Scientia Marina, Vol 70, No 3 (2006)

Use of commercial vessels in survey augmentation: the size-frequency distribution


https://doi.org/10.3989/scimar.2006.70n3519

Eric N. Powell
Haskin Shellfish Research Laboratory, Rutgers University,

Abstract


The trend towards use of commercial vessels to enhance survey data requires assessment of the advantages and limitations of various options for their use. One application is to augment information on size-frequency distributions obtained in multispecies trawl surveys where stratum boundaries and sampling density are not optimal for all species. Analysis focused on ten recreationally and commercially important species: bluefish, butterfish, Loligo squid, weakfish, summer flounder, winter flounder, silver hake (whiting), black sea bass, striped bass, and scup (porgy). The commercial vessel took 59 tows in the sampled domain south of Long Island, New York and the survey vessel 18. Black sea bass, Loligo squid, and summer flounder demonstrated an onshore-offshore gradient such that smaller fish were caught disproportionately inshore and larger fish offshore. Butterfish, silver hake, and weakfish were characterized by a southwest-northeast gradient such that larger fish were caught disproportionately northeast of the southwestern-most sector. All sizes of scup, striped bass, and bluefish were caught predominately inshore. Winter flounder were caught predominately offshore. The commercial vessel was characterized by an increased frequency of large catches for most species. Consequently, patchiness was assayed to be higher by the commercial vessel in nearly all cases. The size-frequency distribution obtained by the survey vessel for six of the ten species, bluefish, butterfish, Loligo squid, summer flounder, weakfish, and silver hake, could not be obtained by chance from the size-frequency distribution obtained by the commercial vessel. The difference in sample density did not significantly influence the size-frequency distribution. Of the six species characterized by significant differences in size-frequency distribution between boats, all but one was patchy at the population level and all had one or more size classes so characterized. Although the variance-to-mean ratio was typically higher for the commercial vessel, five of the six cases that were otherwise were among the species for which the size-frequency distribution differed between the two vessels. Thus, the origin of the significant differences observed between vessels would appear to lie in the spatial pattern of the species as it interacts with the tendency for one vessel to obtain large catches more frequently for some size classes. One consequence of differential distribution and catchability is that more large fish were present in the commercial vessel catches than in the survey vessel catches in cases where the two vessels obtained different size-frequency distributions. Application of commercial vessels to the evaluation of size frequency hinges on understanding how to interpret differences among boats, gear, and sampling design. Here we show that key ingredients to this understanding are the degree of nonlinearity in catchability across a range of size classes, the interaction of varying spatial arrangements among size classes and the sampling design, and the interaction of varying spatial arrangements with differential catchability.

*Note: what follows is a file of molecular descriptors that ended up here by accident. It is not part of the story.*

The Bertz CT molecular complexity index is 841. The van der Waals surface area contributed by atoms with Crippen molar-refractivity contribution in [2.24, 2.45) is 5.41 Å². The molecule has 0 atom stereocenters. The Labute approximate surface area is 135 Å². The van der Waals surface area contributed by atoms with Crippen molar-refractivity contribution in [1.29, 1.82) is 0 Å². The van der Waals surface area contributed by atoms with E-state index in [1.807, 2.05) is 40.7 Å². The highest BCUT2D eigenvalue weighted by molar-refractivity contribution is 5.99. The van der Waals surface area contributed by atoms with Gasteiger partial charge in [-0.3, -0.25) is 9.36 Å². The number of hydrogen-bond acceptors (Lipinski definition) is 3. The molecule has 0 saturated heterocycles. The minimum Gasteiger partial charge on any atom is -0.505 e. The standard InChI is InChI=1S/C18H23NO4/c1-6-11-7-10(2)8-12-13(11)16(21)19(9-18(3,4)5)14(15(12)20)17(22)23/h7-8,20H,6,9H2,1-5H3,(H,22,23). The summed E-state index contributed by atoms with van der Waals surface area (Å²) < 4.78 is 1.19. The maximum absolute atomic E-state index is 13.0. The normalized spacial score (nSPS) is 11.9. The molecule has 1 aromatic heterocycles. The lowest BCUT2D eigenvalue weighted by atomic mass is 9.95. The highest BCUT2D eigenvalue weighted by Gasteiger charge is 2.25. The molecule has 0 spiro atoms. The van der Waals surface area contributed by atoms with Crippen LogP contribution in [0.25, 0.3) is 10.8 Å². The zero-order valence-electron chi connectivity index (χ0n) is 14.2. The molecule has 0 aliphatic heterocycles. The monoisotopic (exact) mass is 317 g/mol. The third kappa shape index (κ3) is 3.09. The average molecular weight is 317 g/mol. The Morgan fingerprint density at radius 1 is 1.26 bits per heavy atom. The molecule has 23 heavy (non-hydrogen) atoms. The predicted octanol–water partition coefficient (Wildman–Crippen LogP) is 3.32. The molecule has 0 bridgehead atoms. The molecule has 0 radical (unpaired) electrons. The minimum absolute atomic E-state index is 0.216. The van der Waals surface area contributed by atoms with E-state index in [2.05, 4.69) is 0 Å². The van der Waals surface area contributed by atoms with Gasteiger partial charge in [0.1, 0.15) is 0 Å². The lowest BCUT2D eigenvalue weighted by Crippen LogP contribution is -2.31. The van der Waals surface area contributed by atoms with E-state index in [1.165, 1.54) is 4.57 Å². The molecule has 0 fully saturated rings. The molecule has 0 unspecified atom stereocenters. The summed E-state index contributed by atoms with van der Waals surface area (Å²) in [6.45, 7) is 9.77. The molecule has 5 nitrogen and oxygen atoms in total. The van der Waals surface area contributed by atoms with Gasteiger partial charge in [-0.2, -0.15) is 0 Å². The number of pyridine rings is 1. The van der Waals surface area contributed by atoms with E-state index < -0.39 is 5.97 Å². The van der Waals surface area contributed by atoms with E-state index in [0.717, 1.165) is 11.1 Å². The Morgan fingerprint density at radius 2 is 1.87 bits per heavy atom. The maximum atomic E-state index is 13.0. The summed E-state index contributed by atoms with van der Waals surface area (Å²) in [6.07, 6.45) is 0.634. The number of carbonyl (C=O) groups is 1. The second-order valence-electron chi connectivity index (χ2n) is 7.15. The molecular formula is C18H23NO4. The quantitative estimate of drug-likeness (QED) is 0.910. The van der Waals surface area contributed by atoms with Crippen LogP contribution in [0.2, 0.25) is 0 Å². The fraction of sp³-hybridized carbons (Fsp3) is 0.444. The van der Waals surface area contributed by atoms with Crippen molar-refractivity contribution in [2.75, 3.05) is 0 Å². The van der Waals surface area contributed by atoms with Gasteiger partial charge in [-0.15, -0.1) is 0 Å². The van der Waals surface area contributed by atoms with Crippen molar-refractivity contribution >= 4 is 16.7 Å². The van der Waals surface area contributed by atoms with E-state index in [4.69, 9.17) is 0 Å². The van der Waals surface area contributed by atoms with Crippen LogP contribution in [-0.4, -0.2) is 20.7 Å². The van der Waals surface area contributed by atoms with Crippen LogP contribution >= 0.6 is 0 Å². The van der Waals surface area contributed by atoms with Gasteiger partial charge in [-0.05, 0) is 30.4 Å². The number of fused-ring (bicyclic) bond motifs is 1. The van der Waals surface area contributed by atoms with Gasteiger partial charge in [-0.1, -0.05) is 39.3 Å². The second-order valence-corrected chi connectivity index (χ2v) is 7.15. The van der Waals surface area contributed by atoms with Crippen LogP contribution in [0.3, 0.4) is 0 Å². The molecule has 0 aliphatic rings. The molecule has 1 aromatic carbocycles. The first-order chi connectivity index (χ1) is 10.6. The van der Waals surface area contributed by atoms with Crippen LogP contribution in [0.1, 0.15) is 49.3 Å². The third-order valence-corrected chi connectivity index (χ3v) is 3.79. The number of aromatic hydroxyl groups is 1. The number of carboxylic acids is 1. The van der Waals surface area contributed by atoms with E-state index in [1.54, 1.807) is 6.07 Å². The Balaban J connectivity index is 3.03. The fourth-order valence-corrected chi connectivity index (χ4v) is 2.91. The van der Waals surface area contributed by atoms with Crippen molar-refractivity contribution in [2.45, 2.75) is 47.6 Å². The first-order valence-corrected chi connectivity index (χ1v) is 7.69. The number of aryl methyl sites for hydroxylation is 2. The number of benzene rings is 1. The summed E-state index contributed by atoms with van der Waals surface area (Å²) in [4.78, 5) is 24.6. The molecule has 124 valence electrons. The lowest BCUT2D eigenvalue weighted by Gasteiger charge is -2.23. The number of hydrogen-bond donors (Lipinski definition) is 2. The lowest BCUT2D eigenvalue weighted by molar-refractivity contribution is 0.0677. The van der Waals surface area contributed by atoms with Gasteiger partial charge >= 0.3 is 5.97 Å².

Keywords


fish; survey; catchability; size-frequency distribution; spatial distribution

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